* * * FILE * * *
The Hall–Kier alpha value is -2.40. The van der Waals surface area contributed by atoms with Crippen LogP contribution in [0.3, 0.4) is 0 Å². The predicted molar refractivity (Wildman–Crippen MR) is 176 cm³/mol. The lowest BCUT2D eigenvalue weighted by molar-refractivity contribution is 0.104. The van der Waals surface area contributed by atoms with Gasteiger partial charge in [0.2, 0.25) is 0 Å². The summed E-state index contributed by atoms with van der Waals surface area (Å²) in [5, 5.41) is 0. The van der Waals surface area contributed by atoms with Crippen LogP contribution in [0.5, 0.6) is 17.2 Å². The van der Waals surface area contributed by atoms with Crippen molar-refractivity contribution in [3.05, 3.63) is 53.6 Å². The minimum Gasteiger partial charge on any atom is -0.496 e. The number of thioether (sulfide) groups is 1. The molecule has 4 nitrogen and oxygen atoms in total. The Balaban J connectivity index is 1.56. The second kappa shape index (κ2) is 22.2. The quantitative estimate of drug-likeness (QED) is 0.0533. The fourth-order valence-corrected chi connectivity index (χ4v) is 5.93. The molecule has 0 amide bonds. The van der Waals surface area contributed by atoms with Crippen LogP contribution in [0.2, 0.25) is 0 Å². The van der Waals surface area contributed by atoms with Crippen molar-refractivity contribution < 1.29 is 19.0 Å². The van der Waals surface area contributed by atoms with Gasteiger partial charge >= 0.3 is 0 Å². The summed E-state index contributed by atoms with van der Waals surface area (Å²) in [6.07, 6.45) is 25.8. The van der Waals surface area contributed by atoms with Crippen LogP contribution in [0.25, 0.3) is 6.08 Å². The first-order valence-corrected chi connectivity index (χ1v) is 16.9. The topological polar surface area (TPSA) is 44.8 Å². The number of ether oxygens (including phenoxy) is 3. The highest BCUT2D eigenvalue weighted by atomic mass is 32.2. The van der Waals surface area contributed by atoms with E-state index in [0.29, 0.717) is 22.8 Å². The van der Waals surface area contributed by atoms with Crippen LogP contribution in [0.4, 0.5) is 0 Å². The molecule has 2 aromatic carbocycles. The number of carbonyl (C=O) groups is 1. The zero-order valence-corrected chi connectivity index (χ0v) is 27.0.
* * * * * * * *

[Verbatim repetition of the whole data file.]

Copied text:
The Hall–Kier alpha value is -2.40. The van der Waals surface area contributed by atoms with Crippen LogP contribution in [0.3, 0.4) is 0 Å². The predicted molar refractivity (Wildman–Crippen MR) is 176 cm³/mol. The lowest BCUT2D eigenvalue weighted by molar-refractivity contribution is 0.104. The van der Waals surface area contributed by atoms with Gasteiger partial charge in [0.2, 0.25) is 0 Å². The summed E-state index contributed by atoms with van der Waals surface area (Å²) in [5, 5.41) is 0. The van der Waals surface area contributed by atoms with Crippen LogP contribution in [0.5, 0.6) is 17.2 Å². The van der Waals surface area contributed by atoms with Crippen molar-refractivity contribution in [3.05, 3.63) is 53.6 Å². The minimum Gasteiger partial charge on any atom is -0.496 e. The number of thioether (sulfide) groups is 1. The molecule has 4 nitrogen and oxygen atoms in total. The Balaban J connectivity index is 1.56. The second kappa shape index (κ2) is 22.2. The quantitative estimate of drug-likeness (QED) is 0.0533. The fourth-order valence-corrected chi connectivity index (χ4v) is 5.93. The molecule has 0 amide bonds. The van der Waals surface area contributed by atoms with Crippen LogP contribution in [0.2, 0.25) is 0 Å². The van der Waals surface area contributed by atoms with Crippen molar-refractivity contribution < 1.29 is 19.0 Å². The van der Waals surface area contributed by atoms with Gasteiger partial charge >= 0.3 is 0 Å². The summed E-state index contributed by atoms with van der Waals surface area (Å²) in [6.07, 6.45) is 25.8. The van der Waals surface area contributed by atoms with Crippen LogP contribution in [0.25, 0.3) is 6.08 Å². The first-order valence-corrected chi connectivity index (χ1v) is 16.9. The topological polar surface area (TPSA) is 44.8 Å². The number of ether oxygens (including phenoxy) is 3. The highest BCUT2D eigenvalue weighted by atomic mass is 32.2. The van der Waals surface area contributed by atoms with E-state index in [0.29, 0.717) is 22.8 Å². The van der Waals surface area contributed by atoms with Crippen LogP contribution in [0.4, 0.5) is 0 Å². The molecule has 2 aromatic carbocycles. The number of carbonyl (C=O) groups is 1. The zero-order valence-corrected chi connectivity index (χ0v) is 27.0.